Psychological Medicine

Research Article

A study of depressive typologies using grade of membership analysis

Jonathan Davidsona1 c1, Max A. Woodburya1, Susan Peltona1 and Ranga Krishnana1

a1 Department of Psychiatry and Department of Community and Family Medicine, Duke University Medical Center, Durham, NC, USA


Grade of Membership (GOM) analysis, a multivariate technique for studying disease, was used to explore depressive typology and relationships between depression and anxiety. One hundred and ninety patients with RDC diagnoses of major or minor depression were assessed by the Hamilton and SCL-90 symptom rating scales, the Newcastle diagnostic indices for endogenous depression and for anxiety and depression. Demographic, family and treatment response information were used as external validators.

Five pure types provided the most satisfactory solution to these data. One group corresponded to classical melancholia, occurring in older, stable, in-patients, who lacked panic-phobic symptoms. All patients with agoraphobia fell into two distinct in-patient and out-patient groups, which differed from each other in several ways. In one group, a link was found between panic attacks, agitated melancholia and familial pure depression. The second group was less symptomatic and had more atypical vegetative symptoms.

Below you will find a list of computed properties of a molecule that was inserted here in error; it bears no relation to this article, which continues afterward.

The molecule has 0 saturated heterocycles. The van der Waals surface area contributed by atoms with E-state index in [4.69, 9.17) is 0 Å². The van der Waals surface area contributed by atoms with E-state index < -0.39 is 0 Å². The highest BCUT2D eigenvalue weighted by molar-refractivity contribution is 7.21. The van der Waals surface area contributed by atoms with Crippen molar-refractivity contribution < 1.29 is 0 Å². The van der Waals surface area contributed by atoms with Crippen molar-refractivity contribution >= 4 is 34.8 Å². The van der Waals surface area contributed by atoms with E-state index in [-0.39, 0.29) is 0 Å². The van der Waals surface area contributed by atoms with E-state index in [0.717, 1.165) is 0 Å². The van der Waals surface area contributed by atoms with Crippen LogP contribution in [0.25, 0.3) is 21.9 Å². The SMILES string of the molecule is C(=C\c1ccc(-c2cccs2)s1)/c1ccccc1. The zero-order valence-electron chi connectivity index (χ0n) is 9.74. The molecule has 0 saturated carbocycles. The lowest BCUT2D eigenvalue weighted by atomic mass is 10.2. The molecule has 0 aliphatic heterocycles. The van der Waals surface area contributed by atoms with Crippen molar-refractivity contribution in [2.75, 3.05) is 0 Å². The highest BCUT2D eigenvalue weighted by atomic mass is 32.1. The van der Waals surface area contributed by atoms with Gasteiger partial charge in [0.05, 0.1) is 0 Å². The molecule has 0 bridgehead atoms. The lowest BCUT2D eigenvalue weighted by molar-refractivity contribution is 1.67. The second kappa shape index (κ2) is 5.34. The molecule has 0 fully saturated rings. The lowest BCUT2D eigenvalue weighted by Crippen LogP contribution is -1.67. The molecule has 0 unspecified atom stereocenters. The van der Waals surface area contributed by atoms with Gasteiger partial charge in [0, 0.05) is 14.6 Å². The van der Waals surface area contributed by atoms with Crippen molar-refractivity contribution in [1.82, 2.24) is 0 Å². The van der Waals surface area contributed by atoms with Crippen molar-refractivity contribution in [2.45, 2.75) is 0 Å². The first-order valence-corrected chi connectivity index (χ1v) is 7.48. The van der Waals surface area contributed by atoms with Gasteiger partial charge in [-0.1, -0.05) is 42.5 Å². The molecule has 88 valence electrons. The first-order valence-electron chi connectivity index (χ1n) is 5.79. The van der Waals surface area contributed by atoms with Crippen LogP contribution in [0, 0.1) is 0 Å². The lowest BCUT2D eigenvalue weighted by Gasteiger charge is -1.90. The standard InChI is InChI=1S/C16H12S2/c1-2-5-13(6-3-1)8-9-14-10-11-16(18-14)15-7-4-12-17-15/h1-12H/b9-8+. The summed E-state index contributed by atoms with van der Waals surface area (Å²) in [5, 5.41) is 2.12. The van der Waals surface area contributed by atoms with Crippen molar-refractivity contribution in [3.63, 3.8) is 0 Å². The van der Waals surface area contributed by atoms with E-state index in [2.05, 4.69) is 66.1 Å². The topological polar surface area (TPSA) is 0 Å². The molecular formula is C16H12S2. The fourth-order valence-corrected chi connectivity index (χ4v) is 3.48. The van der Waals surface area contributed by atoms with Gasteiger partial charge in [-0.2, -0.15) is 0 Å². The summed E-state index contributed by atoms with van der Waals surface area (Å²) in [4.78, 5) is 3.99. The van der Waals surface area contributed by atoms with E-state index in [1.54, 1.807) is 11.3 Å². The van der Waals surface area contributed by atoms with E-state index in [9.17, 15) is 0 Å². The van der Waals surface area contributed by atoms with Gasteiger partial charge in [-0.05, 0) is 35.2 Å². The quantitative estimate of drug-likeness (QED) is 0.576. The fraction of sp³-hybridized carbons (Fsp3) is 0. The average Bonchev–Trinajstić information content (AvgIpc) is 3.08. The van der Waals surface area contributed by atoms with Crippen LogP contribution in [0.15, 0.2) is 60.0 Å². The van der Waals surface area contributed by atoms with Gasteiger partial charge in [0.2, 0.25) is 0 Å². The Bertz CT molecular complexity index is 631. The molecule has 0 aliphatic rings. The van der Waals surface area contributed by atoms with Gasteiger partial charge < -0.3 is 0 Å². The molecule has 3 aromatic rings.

Two more groups comprised mildly symptomatic, hypochondriacal, depression, and a highly neurotic, obsessive, anxious, non-phobic depression, which was commonly related to a physical stressor.


c1 Address for correspondence: Dr Jonathan Davidson, De-partmeant of Psychiatry. V.A. Medical Center, Fulton Street, Durham, NC 27705, USA.